Taking the train has long been popular in Europe — it’s almost considered a rite of passage for young backpackers. But while trains have been under-appreciated in the U.S., they’re gaining popularity here as well. Amtrak ferried 31.6 million passengers around the country in its last fiscal year, an all-time record for the railroad. With the economy still slumping, train travel is looking increasingly attractive to budget-conscious travelers. Plus, a scenic train ride can even be a vacation in itself. Need more reasons to take the train? You’ve come to the right place.
Trains are an increasingly cost-effective alternative to planes, particularly if you’re going a relatively short distance or if you’re traveling in the busy Northeast Corridor, where train service is fast and frequent.
While some rates are quite competitive ($104 on the train vs. $108 by plane between New York and Boston in a recent search), you’ll sometimes see dramatic fare differences. For instance, we found a $134 roundtrip fare on Amtrak between New York and Montreal, as compared to $294 for the cheapest roundtrip airfare. The train ride will be longer than the corresponding flight, but for travelers
Ever been hoodwinked by a hotel? Maybe you booked a stay on the strength of its beautiful website, showing photos of sumptuous rooms and promising a location within walking distance of a major museum — only to arrive and realize that your digs were the size of a closet and “walking distance” was a 25-block schlep.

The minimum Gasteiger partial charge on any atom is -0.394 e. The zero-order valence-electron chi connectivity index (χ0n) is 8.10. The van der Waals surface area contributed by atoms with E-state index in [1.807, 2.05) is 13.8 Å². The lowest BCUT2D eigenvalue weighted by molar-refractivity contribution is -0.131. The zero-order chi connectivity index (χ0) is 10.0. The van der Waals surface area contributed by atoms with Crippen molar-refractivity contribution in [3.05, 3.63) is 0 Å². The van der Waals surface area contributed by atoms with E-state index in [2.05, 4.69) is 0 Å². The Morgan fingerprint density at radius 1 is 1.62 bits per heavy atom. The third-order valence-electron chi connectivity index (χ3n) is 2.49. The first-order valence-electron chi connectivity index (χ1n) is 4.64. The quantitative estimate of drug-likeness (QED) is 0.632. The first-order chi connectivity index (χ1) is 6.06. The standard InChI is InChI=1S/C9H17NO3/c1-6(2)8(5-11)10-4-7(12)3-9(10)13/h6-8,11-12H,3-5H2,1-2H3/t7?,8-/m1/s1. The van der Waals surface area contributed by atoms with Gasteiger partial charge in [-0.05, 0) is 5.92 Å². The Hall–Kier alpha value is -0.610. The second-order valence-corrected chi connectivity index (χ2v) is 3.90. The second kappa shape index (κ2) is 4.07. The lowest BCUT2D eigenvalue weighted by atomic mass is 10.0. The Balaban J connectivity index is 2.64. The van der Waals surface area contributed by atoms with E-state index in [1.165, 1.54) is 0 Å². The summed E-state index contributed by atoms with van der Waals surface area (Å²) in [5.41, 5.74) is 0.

To be fair, most hotels don’t tell outright lies; instead, they use purposely vague phrasing, lies of omission, “marketing speak” and clever camera angles that lead you to believe their properties are offering more than they actually are. Buyer beware! Below are six common ways that hotels often mislead potential guests.
In a quick IndependentTraveler.com staff poll, nothing drew more ire than hotels misleading us on the quality of their breakfast. Sure, it’s great when the most important meal of the day is included for free, but that’s not saying much when the offering is nothing more than stale coffee, a couple of Lipton tea bags and a piddly selection of prewrapped Danishes. When we see the words “continental breakfast,” we’re not expecting omelets and fluffy pancakes — but can’t we at least get a few